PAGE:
Steampunk Journal editor Phoebe Darqueling regaled the crowd with the historical and literary context for the belief in supernatural creatures during the steam era. As people left the countryside to seek industrial employment, they brought their appetite for stories with them. Major magazines needed to fill their pages with the stories readers wanted, and this included many fairy tales, ghost stories, and vampire tales that had never been recorded before.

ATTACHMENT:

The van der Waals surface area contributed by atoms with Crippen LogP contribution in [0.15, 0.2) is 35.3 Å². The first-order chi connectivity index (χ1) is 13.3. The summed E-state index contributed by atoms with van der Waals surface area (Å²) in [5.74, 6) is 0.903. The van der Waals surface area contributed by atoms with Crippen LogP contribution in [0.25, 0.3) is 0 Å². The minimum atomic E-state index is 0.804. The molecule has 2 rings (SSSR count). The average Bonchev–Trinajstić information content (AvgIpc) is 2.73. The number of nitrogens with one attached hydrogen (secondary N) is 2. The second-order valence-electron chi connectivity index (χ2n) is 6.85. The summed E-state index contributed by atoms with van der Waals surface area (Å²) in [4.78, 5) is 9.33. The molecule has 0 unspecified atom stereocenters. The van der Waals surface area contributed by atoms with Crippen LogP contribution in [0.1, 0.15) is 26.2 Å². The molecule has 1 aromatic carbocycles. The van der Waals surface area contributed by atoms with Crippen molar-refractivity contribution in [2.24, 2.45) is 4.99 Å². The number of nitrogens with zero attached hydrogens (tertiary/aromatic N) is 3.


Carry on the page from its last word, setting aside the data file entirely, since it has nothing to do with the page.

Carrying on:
The same way fairy tales had served as lessons in morality for people in rural and forested regions, ghosts and vampire stories became the equivalent of urban morality tales for a newly industrialized public. The struggle between science and superstition continued as photographers tried to catch spirits in the act. Phoebe spent time going in depth on three particular beasties that went bump in the night, ghosts, vampires, and mummies, as well as touching on some fears specific to Victorian-era London.